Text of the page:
To actually print something from the printer download an STL file from a site like youmagine or thingiverse. Once you have downloaded an STL file you can drag the file into your slicer or choice and click "Export Gcode" and save it to your desktop. To control the printer I like Printrun pronterface ( http://koti.kapsi.fi/~kliment/printrun/ ). Once it is downloaded you can select "open" and select your G-code that you wnat to print. Connect your printer using a usb cable and press the "connect" button in pronterface. You are now connected to your printer and now you can press print. It will take a few minutes to heat up. When it is completely heated up it will start homing all axes.

Step 18: Video

Here is a video showing the printer in action.

Sorry for not having a time lapse. The video is shaky because I don't have a tripod for my phone (I could 3D print one).

Pi/e Day Contest

Runner Up in the
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3D Printing Contest

Runner Up in the
3D Printing Contest

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Second Prize in the
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242 Discussions

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Zach Sousa

3 years ago on Introduction

UPDATE on the kits:

So, I have (most of) the parts for 2 kits. Yeah, that is a bit of a disappointment. Over 20 people wanted them, now I'm not so sure if anyone even wants them. The (1/2 year) delay was caused by some problems, all of which were my fault. I haven't posted any instructables recently because:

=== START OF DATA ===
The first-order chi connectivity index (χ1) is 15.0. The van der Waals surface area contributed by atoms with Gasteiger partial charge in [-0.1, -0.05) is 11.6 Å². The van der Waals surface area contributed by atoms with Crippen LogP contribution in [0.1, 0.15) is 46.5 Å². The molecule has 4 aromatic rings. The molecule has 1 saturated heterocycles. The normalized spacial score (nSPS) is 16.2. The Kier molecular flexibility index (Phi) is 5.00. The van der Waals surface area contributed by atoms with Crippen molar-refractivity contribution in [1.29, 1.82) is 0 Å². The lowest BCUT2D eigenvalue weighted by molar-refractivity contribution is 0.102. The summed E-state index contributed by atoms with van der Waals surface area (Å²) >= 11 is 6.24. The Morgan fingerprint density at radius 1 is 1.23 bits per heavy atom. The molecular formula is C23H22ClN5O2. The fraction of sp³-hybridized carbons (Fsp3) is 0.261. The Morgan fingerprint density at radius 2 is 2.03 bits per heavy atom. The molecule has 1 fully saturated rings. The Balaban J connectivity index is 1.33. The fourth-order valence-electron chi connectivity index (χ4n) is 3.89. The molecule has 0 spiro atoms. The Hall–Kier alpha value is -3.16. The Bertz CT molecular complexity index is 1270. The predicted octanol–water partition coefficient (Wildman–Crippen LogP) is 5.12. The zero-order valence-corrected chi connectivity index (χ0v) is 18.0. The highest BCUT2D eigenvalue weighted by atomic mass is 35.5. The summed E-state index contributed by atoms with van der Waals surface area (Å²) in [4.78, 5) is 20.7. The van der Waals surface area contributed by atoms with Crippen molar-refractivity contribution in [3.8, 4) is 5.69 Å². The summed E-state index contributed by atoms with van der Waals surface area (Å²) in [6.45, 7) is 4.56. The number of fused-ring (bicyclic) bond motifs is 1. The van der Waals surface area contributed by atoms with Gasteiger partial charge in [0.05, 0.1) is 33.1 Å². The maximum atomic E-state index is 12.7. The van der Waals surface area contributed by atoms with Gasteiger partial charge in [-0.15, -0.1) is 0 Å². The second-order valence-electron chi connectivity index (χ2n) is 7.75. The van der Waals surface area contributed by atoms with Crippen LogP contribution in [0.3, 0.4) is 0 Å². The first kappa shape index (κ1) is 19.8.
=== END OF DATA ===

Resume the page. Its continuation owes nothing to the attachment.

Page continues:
1. I was stupid and spent most of my money that I had on parts for the kits, so I'm kind of broke until I sell the kits.

2. My makerspace's laser cutter is broken, they are working on fixing it, but that will probably be at least another 2 months

I have decided on selling the kits through ebay for the first 8 kits or so, probably an auction. For the first 10 kits, ALL profit will be going to the next kit (which is about double profit with currency conversion). By doing this, I will sell the 2 kits at first, then I can afford 4, then 8 and so on. The price is $250 US. That includes everything needed to build the printer, including laser cut acrylic.

After I sell the first 10, I will use the profit to buy an X-Carve so I can continue to make the acrylic pieces. Alternatively, if I'm able to make a 3D printed instructable (I have some ideas), I will enter it into the epilog laser contest.

Feel free to ask any questions about the kits.

3 replies